For decades, power was something the average person did not think much about.
Until it went out. And then it was all you thought about...until it came back. Not any more.
Climate change, rising energy prices and technology advances are all forces that have been reshaping the collective mindset of consumers, turning many from "passive ratepayers" to highly informed, environmentally conscious customers who want a role in using power. And now, with the emergence of the technologies that make smart grids possible, companies can provide their customers with the information and control they need to actually change their behavior patterns and reduce usage and costs that show up on the utility bill.
Entering the digital age
IBM is helping utilities add a layer of digital intelligence to their grids. These smart grids use sensors, meters, digital controls and analytic tools to automate, monitor and control the two-way flow of energy across operations—from power plant to plug. A power company can optimize grid performance, prevent outages, restore outages faster and allow consumers to manage energy usage right down to the individual networked appliance.
Smart grids can also incorporate new renewable energies such as solar and wind power, and interact locally with distributed power sources, or plug-in electric vehicles.
More than 10,000 responses from 15 countries worldwide produced the results of the third Global Utility Consumer Survey. Between September 2010 and February 2011, survey participants answered up to 35 questions each, revealing their understanding of and expectations about the smart grid, smart meters, energy costs and ways to save energy.
Smarter Energy Virtual Briefing Center
Energy companies around the world are implementing more efficient grids and finding creative approaches to saving energy. Register at the Smarter Energy Virtual Briefing Center to watch presentations that feature industry experts and executives from innovative companies.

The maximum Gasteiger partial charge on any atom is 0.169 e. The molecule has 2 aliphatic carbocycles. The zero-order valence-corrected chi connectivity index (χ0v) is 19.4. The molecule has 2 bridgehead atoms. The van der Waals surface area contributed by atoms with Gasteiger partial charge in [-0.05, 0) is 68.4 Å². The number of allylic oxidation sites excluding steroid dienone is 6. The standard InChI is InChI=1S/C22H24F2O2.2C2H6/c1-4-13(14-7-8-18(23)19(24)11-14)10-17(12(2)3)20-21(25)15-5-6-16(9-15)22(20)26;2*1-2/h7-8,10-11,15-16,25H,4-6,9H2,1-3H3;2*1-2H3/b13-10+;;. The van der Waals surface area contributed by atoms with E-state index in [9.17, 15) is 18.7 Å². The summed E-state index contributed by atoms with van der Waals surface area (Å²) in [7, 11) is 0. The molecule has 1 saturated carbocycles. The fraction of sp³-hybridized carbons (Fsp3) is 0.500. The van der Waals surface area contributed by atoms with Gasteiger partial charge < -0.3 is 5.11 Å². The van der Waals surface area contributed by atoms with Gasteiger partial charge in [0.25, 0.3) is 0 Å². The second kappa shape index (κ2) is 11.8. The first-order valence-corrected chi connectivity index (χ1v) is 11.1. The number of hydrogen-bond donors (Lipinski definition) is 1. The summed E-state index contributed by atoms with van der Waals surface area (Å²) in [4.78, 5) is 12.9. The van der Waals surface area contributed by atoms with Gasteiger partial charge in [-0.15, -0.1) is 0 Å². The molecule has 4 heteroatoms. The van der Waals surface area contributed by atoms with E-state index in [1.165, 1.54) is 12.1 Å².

The series Transforming your utility network explains how IBM helped Hydro One Networks supply and deploy a Distribution Management System; enabled electricity distributor OnCor to implement a scalable security solution; and worked with CenterPoint Energy on a private wi-max network.
Intelligent Electric Vehicle Enablement discusses the future of electric vehicles and how technology and market development are adapting to integrate EVs with the electric grid.
Knowledge is power: Driving smarter energy usage through consumer education looks at ways utilities and other smart-grid advocates can inform consumers about managing their own energy usage to help meet future needs and expectations.
A series of conversations for a smarter planet
Smart Grid feature stories
The Battery 500 project seeks a new, "breathing" battery that dramatically increases the range an electric car can travel on a single charge—to at least 500 miles. Read the story.
Analytics-driven smarter wind farms are gaining in efficiency and reliability for powering the grid and fueling electric vehicles. Read the story.
Get the latest thinking on strategies and solutions for securing the smart grid. Read the story.
Power in numbers: The fourteen-member Global Intelligent Utility Network Coalition advances
the smart grid worldwide
In 2007, IBM formed a coalition of innovative utility companies to accelerate the use of smart grid technologies and move the industry through its most challenging transformation. The Global Intelligent Utility Network Coalition wants to change the way power is generated, distributed and used by adding digital intelligence to current systems to reduce outages and faults, manage demand, and integrate renewable energy sources such as wind and solar power. Today coalition members serve nearly 150 million energy customers worldwide, with each utility company bringing unique expertise to the table.
The coalition's first collaborative effort was the creation of a Smart Grid Maturity model, which has been used by utilities around the world to assess current status and plan their own smart grid program. It was donated to Carnegie Mellon's Software Engineering Institute for use by the industry. Other collaborations are focused on the impact of the smart grid on climate change, consumer perspectives, standards and interoperability, and possible future regulatory models.